When it comes to long-held misconceptions about our health, old habits are even harder to shake than a sinus infection. No matter how much we learn, we’d all rather follow grandma’s advice, or do simply what feels right, rather than verify if any of our long-held assumptions are correct. To quote Zackary Berger, M.D., “A brain is a wonderful organ to justify conclusions the heart has already reached.”
To help clear things up, we researched seven widely-held beliefs about wellness to see if we could strengthen our knowledge and improve our health habits.
Myth: Cold Weather Can Make You Sick
It makes sense, right? After all, we all know that flu season lasts from October to March, which happens to coincide with winter. But it may surprise you to learn that exposure to cold temperatures has nothing to do with your likelihood to catch the flu. So why is it then, that people tend to feel “under the weather” so often when the weather is particularly bad?
The correlation between cold weather and flu season seems to imply causation. In reality, it is not the cold temperatures that cause sniffles and sore throats, but rather longer time spent indoors during these winter months breathing the same air and touching the same surfaces as everyone else. According to researchers, cells that fight infection in the body actually increase if you go out in the cold.
The flu can most easily spread when temperatures are high and humidity is low. Because of this, a warm, dry house is unfortunately an ideal location for debilitating germs. It is a perfect mix of factors that results in everybody getting sick around the same time.
Myth: You Can Get the Flu from the Flu Vaccine
When we get sick, we often want someone or something to blame. Be it a co-worker who sneezed on your desk, or crowded bus ride, or even the flu vaccine itself.
To call this phenomenon a ‘myth’ is a little misleading; it is more like a misunderstanding. When you receive the flu vaccine, the vaccine effectively “tricks” your body into making antibodies to fight against the flu. This response is what can cause you to feel slightly achy and feverish for a day or two afterwards.
Occasionally, an unlucky few may still get the flu after receiving a vaccination, adding to the perception that the vaccine itself has caused the illness. This is just a case of unfortunate timing: because it takes a week or two for the full effect of the vaccine to kick in, it is possible that some were exposed to the flu before they received the vaccine.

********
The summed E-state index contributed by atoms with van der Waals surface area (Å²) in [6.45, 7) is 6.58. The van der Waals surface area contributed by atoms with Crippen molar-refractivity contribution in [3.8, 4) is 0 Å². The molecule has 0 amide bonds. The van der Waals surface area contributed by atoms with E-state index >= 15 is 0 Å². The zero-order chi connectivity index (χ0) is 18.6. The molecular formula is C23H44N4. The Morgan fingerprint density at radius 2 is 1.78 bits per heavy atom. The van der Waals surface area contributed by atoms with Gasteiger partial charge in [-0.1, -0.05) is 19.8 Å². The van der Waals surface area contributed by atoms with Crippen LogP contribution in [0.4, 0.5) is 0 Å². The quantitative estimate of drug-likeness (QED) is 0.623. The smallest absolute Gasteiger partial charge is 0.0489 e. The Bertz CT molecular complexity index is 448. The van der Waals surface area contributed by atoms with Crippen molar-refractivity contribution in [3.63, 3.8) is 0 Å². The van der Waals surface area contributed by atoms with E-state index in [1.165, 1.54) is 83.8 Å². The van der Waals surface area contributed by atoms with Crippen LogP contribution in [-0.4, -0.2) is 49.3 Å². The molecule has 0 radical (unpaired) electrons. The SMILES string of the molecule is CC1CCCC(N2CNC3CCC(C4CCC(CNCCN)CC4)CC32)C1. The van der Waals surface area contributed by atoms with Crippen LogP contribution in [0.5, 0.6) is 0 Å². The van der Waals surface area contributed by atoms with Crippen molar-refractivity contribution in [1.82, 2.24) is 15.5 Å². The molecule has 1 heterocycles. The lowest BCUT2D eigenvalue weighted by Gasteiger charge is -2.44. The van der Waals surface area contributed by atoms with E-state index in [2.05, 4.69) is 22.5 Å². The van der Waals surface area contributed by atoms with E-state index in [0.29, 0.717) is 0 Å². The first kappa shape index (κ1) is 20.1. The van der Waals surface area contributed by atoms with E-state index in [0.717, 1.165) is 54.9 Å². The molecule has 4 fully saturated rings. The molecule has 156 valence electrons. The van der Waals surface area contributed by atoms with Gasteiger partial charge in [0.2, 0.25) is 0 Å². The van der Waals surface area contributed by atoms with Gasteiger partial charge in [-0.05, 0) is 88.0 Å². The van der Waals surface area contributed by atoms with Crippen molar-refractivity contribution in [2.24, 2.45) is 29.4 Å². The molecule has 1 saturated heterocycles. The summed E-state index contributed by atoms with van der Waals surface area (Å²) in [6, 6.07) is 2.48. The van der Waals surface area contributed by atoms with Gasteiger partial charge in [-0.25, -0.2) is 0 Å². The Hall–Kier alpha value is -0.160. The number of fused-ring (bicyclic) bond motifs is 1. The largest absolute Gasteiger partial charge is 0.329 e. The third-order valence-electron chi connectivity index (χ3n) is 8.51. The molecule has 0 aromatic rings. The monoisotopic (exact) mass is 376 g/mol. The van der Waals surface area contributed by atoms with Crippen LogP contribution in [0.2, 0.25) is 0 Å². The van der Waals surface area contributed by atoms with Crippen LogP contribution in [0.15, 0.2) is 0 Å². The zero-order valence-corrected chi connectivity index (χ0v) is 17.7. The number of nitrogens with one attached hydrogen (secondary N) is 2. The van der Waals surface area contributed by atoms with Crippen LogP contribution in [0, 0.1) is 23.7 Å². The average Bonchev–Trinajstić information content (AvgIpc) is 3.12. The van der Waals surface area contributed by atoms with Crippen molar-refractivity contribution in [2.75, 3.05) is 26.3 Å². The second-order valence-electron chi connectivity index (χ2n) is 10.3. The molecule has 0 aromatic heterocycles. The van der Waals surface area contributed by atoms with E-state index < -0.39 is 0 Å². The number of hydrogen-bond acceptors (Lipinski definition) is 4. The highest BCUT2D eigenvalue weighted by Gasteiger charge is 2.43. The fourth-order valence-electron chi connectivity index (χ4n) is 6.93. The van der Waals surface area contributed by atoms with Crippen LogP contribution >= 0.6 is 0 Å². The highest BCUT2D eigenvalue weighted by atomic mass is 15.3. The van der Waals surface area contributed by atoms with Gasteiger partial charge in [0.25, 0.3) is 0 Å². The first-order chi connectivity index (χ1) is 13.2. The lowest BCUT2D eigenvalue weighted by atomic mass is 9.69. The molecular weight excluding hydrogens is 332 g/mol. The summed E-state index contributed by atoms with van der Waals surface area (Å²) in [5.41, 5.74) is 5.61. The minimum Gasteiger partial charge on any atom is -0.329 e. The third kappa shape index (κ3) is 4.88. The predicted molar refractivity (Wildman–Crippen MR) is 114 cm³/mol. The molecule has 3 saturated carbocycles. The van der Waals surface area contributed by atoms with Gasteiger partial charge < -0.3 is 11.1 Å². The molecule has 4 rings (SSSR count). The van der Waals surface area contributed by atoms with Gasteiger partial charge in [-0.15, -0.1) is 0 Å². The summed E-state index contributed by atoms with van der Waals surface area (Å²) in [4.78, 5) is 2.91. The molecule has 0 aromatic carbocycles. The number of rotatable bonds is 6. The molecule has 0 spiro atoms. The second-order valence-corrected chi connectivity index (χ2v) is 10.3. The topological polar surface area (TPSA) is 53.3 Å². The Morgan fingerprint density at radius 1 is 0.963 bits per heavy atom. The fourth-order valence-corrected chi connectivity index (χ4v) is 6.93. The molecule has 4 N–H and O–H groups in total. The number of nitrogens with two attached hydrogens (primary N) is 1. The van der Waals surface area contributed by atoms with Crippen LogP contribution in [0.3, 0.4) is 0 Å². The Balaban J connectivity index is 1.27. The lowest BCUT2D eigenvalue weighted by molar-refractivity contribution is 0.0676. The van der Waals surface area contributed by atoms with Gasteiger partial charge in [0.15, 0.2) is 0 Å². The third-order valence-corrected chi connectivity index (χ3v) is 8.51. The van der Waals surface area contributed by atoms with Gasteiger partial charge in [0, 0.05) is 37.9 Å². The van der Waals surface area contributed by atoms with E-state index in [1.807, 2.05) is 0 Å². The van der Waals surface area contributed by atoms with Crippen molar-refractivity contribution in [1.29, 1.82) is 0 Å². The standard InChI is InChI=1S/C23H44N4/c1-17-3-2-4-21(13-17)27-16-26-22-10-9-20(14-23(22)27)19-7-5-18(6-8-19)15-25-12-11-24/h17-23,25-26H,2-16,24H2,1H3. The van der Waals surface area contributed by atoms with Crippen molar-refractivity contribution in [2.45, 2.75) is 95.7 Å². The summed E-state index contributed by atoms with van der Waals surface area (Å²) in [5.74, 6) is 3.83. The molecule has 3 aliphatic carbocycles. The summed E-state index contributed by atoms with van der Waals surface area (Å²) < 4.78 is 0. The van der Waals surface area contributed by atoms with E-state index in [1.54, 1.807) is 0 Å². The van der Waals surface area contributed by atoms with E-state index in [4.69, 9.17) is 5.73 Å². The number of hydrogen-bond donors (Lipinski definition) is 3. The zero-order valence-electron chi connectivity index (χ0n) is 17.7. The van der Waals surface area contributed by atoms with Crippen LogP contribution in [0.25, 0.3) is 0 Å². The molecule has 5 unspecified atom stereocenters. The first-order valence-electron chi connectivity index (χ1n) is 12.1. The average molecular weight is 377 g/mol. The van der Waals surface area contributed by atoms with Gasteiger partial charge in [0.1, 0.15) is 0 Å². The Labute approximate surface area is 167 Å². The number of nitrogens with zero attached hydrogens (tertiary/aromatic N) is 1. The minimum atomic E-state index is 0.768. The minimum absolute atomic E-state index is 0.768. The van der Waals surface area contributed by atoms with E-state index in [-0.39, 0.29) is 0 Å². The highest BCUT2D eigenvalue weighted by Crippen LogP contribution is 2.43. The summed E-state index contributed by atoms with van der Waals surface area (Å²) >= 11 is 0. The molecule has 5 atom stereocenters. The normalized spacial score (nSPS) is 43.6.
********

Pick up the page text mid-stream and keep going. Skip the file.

Myth: Feed a Cold – Starve a Fever
This old saying has been part of medical folklore for centuries. From as early as the 1500s, you can find examples of writers and even doctors suggesting that fasting would cure a fever. At the time, eating less was perceived to stop your body from heating up, but we now know that starving yourself is one of the worst things you can do when your body is fighting an infection.
On the other hand, the term ‘feed a cold,’ is actually pretty good advice. When you eat a nutritional, well-balanced diet, nearly every process of your body will function better. So if you’re fighting an illness, keeping a good diet is even more important. Foods that are rich in antioxidants – beta carotene and vitamins C and E – are good ways to help build a strong immune system and keep yourself healthy.
Myth: Sweating Helps Detox Your Body
Yes- while there is no doubt that exercising is good for your health, the human body is naturally very good at getting rid of things we don’t need. The notion that sweating profusely can accelerate this process and help ‘cleanse’ the body is a misguided one. Though you do lose electrolytes when you sweat, perspiration contains only trace amounts of any type of toxins, resulting in a negligible outcome.
The same thing goes for ‘cleanse diets:’ no good scientific data supports that drinking only juice for a week, or restricting yourself to one particular type of food has any health benefits. In fact, keeping an overall healthy lifestyle – eating a balanced diet and getting regular exercise – is much more important for detoxifying your body because it allows your body to do what it is intended to do, rather than taking any drastic measures.
Myth: When You Shave, the Hair Grows Back Thicker & Faster
Despite numerous studies proving that this is not true, many people still believe it today. You hear it a lot in middle school, when you are just starting to go through puberty. The trouble with this myth is that is seems true: pre-shaving, your hair is light and thin, and afterwards it is noticeably darker. Why is this the case?
Technically speaking, hair is a non-living component of your body. Hair itself has no blood, no nerves, and no muscles. What causes you to ‘feel’ your hair being touched or what causes it to grow are the follicles beneath the surface of your skin. Surprisingly, nothing you do to the hair can change its diameter or the number of follicles present. The hair that grows back post-shaving appears to be darker and thicker because it hasn’t been exposed to the sun or chemicals for very long. Particularly during the summer if you spend a lot of time outside, you may notice the lightening effects of the sun on your hair.
We hope that with a few of these tips, it helps clear up some common misconceptions about health and wellness. If you still have lingering health questions, we encourage you to speak with a doctor or healthcare professional to address your concerns in a healthy way.